# Understanding solutions of the Dirac equation

In one of the lectures that I'm currently taking we encountered the Dirac equation. The general solution was given as $$\psi ( x ) = \sum _ { s } \int \frac { d ^ { 3 } \bf { p } } { ( 2 \pi ) ^ { 2 } 2 \omega _ { p } } \left[ a _ { s } ( p ) u ^ { s } ( p ) e ^ { - i p \cdot x } + b _ { s } ^ { * } ( p ) v ^ { s } ( p ) e ^ { + i p \cdot x } \right],$$ where $$u^{s}(p)=\begin{pmatrix}{\sqrt{\sigma \cdot p} \xi^{s}} \\ {\sqrt{\overline{\sigma} \cdot p} \xi^{s}}\end{pmatrix} \quad\text{and}\quad v ^ { s } ( p ) = \begin{pmatrix} { \sqrt { \sigma \cdot p } \xi ^ { s } } \\ { - \sqrt { \bar { \sigma } \cdot p } \xi ^ { s } } \end{pmatrix}.$$ Note that we defined $$\sigma^\mu \equiv (1,\vec{\sigma})$$ and $$\bar\sigma^\mu \equiv (1,-\vec\sigma)$$ and $$s\in\{+,-\}$$ for $$\xi^+ \equiv \begin{pmatrix}1\\0\end{pmatrix},~\xi^-\equiv\begin{pmatrix}0\\1\end{pmatrix}.$$

My problem is now that I'm a bit confused on how to evalute the expression $$\sqrt{p\cdot\sigma}\xi^s$$. If I understood correctly we have $$p\cdot \sigma = p_\mu\sigma^\mu$$ which makes this expression a matrix. But how am I supposed to take the square-root now? So the questions boils down to explaining how one can evalute the expression $$\sqrt{\sigma \cdot p}\xi^s$$.

some notes: There was actually no proof given why $$u^s(p)$$ or $$v^s(p)$$ should solve the Dirac equation, only a statement that one could prove it using the identity $$(\sigma\cdot p)(\bar\sigma\cdot p)=p^2=m^2.$$ We were using the Wely-representation of the $$\gamma$$-matrices, if this should be relevant.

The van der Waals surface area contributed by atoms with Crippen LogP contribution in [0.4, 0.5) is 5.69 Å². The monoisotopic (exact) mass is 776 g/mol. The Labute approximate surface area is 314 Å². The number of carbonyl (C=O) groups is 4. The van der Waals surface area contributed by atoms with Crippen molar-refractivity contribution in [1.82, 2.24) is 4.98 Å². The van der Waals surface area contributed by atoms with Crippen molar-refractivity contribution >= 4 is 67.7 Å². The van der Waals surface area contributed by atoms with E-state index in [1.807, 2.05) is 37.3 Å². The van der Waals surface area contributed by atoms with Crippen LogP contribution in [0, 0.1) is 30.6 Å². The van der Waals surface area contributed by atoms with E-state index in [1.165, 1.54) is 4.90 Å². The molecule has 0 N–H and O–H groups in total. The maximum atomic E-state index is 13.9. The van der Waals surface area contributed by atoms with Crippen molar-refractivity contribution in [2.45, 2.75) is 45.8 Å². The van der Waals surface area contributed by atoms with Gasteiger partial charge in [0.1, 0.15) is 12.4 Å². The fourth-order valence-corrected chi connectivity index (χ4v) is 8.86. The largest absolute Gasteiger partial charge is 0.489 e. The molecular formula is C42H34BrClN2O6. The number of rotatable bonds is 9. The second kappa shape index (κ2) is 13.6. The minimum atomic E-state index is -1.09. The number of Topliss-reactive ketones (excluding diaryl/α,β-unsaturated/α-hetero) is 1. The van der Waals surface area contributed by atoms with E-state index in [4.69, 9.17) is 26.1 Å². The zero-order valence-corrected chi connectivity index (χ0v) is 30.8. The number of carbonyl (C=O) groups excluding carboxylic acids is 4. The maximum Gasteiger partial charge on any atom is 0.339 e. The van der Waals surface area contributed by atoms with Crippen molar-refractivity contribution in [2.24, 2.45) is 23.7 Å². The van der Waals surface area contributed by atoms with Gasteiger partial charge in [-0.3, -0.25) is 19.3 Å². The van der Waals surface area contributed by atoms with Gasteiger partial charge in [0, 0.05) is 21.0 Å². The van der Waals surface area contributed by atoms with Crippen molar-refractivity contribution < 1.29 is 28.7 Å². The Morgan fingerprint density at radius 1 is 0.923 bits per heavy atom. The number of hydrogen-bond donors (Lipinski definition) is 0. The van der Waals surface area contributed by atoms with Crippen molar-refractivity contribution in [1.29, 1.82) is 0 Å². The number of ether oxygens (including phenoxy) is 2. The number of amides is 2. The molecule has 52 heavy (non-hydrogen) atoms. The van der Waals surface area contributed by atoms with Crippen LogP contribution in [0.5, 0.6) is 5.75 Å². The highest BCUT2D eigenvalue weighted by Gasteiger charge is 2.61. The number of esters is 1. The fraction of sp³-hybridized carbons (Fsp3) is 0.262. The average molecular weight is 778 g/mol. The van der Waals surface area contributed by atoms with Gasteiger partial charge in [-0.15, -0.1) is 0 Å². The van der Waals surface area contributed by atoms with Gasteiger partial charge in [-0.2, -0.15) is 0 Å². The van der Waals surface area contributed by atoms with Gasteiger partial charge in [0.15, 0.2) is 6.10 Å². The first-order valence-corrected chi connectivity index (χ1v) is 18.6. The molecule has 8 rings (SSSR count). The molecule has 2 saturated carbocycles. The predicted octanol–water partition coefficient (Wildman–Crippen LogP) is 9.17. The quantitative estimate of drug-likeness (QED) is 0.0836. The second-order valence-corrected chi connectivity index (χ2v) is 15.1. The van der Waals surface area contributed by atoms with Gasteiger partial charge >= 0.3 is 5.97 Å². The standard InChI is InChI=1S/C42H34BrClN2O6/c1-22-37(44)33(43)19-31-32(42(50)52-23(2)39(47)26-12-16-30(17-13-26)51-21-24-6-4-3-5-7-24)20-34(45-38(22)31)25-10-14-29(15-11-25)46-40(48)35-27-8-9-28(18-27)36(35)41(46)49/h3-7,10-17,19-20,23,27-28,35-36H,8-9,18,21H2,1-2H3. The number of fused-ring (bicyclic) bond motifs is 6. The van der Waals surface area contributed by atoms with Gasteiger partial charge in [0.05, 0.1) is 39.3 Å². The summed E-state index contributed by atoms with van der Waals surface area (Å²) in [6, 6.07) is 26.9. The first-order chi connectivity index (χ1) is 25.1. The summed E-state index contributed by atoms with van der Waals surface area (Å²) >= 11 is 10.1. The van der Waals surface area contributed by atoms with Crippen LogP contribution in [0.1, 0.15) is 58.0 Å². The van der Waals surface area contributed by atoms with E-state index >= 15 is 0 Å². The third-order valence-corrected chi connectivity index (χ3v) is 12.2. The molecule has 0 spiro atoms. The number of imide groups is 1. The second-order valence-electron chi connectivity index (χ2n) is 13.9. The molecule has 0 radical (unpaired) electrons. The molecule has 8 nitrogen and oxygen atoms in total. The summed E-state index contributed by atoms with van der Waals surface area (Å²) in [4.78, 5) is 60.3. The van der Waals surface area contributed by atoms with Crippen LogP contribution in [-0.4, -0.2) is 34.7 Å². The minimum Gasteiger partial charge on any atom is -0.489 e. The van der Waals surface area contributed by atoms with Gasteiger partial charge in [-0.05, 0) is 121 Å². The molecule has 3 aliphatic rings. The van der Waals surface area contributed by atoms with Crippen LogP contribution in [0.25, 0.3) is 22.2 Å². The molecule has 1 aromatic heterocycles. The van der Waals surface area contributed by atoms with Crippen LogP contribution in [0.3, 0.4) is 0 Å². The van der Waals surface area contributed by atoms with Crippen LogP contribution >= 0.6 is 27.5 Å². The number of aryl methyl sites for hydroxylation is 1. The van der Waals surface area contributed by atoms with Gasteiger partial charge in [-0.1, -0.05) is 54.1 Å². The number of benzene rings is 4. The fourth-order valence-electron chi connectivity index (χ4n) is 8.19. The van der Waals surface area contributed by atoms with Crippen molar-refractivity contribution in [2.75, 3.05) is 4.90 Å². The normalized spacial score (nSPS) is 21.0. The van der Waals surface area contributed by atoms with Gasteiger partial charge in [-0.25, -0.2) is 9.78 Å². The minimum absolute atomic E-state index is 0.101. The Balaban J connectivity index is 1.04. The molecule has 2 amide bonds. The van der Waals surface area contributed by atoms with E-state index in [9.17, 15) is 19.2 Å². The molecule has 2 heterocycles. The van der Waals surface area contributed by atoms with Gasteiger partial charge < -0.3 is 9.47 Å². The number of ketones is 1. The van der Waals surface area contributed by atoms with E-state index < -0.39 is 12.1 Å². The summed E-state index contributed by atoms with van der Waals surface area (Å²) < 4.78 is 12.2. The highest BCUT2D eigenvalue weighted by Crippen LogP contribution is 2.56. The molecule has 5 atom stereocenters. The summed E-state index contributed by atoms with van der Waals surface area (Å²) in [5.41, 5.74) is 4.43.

• You can take the square root of a positive matrix pretty much in the same way that you take the square root of a positive number, via the spectral theorem. – lcv Mar 29 '19 at 17:22

The more usual expressions are $$u_\alpha = \frac{1}{\sqrt{2E(E+m)}} \left[\matrix{ (E+m)\chi_\alpha \cr ({ \sigma}\cdot {\bf k} )\chi_\alpha}\right],$$ $$v_\alpha = \frac{1}{\sqrt{2|E|(|E|+m)}} \left[\matrix{ - ({ \sigma}\cdot {\bf k} ) \chi_\alpha \cr (|E|+m)\chi_\alpha}\right].$$ Alternatively one can use the rapidity $${\bf k}= {\bf n}\cosh s$$ and write $$u_\alpha= \frac{1}{\sqrt{2m(E+m)}}\left[\matrix{(E+m)\chi_\alpha \cr ({ \sigma}\cdot {\bf k} )\chi_\alpha}\right] =\left[\matrix{\phantom{({\bm \sigma}\cdot {\bf n} )} \cosh (s/2)\chi_\alpha \cr \sinh(s/2) ({ \sigma}\cdot {\bf n} )\chi_\alpha}\right].$$ The second way of writing $$u_\alpha$$ is designed to stress that the eigenstate depends only on the geometry of the Lorentz boost, and not on the rest mass $$m$$.
I had a look at P&S ch 3 and he explains what he means in eq 3.49, the second line of which coincides with my "alternately" expression. The proof is also given there as he starts from an obvious solution and boosts it. My comment about "not being positive" was mistaken because I thought that $$\sigma\cdot {\bf p}$$ meant the operator with eigenvalue $$±|{\bf p}|$$ rather than the operator which is written the same, but has positive eigenvalues $$E\pm |{\bf p}|$$. In the second $$\sigma$$ is not the threee vector but
is meant to mean $$(1,{\bf \sigma})$$ You did say this in your question, but I missed it. Sorry for misunderstanding.
• @Sito: I am having a hard time figuring out what your lecturer meant. My "usual" exressions have a direct physical meaning. My $\chi_\alpha$ is the particle spin in its rest fram, and the rest of the spinor solution is the result of it's boost from rest to momentm ${\bf k}$. Your lecturer seems to be abandoning physics for a kind of formal "simplicity" which is not actually simple. Notice that icv's comment does not apply as as $\sigma\cdot {\bf k}$ does not have positive eigenvalues, so it does not have a square root. – mike stone Mar 29 '19 at 22:24
• @Sito. I don't have a copy of Peskin to hand. I'll look up what he writes when I get into my office, but again $\sigma\dot {\bf p}$ does not have all positive eigenvalues, so it does not have "positive roots" – mike stone Mar 30 '19 at 19:20